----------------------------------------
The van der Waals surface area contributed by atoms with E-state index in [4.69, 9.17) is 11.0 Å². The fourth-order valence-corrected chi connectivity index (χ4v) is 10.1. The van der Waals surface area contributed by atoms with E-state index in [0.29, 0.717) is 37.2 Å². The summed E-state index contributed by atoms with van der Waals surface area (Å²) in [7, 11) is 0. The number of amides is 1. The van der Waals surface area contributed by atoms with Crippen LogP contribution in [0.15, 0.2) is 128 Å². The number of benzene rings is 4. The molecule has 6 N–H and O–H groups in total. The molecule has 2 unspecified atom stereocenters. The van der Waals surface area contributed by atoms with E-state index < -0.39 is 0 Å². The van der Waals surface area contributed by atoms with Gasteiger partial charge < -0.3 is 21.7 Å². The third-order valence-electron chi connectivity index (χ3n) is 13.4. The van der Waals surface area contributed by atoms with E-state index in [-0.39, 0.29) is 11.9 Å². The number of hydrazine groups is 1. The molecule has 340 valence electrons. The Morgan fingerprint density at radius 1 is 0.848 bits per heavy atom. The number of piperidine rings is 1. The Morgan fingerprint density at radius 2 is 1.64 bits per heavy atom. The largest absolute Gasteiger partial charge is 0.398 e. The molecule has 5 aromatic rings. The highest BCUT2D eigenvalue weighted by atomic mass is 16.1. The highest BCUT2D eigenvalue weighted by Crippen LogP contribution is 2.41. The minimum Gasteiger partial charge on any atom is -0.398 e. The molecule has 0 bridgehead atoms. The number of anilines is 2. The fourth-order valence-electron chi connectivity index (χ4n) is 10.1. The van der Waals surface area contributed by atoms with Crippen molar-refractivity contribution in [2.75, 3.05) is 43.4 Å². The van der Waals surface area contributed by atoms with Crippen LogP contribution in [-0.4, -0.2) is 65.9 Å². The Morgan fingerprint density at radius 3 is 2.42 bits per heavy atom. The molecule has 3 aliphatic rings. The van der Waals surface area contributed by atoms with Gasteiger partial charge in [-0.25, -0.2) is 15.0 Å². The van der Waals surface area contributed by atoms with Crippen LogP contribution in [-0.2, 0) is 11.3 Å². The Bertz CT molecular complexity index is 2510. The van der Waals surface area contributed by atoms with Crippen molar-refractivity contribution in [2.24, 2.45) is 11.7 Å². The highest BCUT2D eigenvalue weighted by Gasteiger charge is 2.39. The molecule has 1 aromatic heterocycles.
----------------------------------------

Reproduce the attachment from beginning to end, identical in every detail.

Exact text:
The van der Waals surface area contributed by atoms with E-state index in [4.69, 9.17) is 11.0 Å². The fourth-order valence-corrected chi connectivity index (χ4v) is 10.1. The van der Waals surface area contributed by atoms with E-state index in [0.29, 0.717) is 37.2 Å². The summed E-state index contributed by atoms with van der Waals surface area (Å²) in [7, 11) is 0. The number of amides is 1. The van der Waals surface area contributed by atoms with Crippen LogP contribution in [0.15, 0.2) is 128 Å². The number of benzene rings is 4. The molecule has 6 N–H and O–H groups in total. The molecule has 2 unspecified atom stereocenters. The van der Waals surface area contributed by atoms with E-state index < -0.39 is 0 Å². The van der Waals surface area contributed by atoms with Gasteiger partial charge < -0.3 is 21.7 Å². The third-order valence-electron chi connectivity index (χ3n) is 13.4. The van der Waals surface area contributed by atoms with E-state index in [-0.39, 0.29) is 11.9 Å². The number of hydrazine groups is 1. The molecule has 340 valence electrons. The Morgan fingerprint density at radius 1 is 0.848 bits per heavy atom. The number of piperidine rings is 1. The Morgan fingerprint density at radius 2 is 1.64 bits per heavy atom. The largest absolute Gasteiger partial charge is 0.398 e. The molecule has 5 aromatic rings. The highest BCUT2D eigenvalue weighted by atomic mass is 16.1. The highest BCUT2D eigenvalue weighted by Crippen LogP contribution is 2.41. The minimum Gasteiger partial charge on any atom is -0.398 e. The molecule has 0 bridgehead atoms. The number of anilines is 2. The fourth-order valence-electron chi connectivity index (χ4n) is 10.1. The van der Waals surface area contributed by atoms with Crippen molar-refractivity contribution in [2.75, 3.05) is 43.4 Å². The van der Waals surface area contributed by atoms with Crippen LogP contribution in [-0.4, -0.2) is 65.9 Å². The Morgan fingerprint density at radius 3 is 2.42 bits per heavy atom. The molecule has 3 aliphatic rings. The van der Waals surface area contributed by atoms with Gasteiger partial charge in [-0.25, -0.2) is 15.0 Å². The van der Waals surface area contributed by atoms with Crippen LogP contribution in [-0.2, 0) is 11.3 Å². The Bertz CT molecular complexity index is 2510. The van der Waals surface area contributed by atoms with Crippen molar-refractivity contribution in [2.24, 2.45) is 11.7 Å². The highest BCUT2D eigenvalue weighted by Gasteiger charge is 2.39. The molecule has 1 aromatic heterocycles.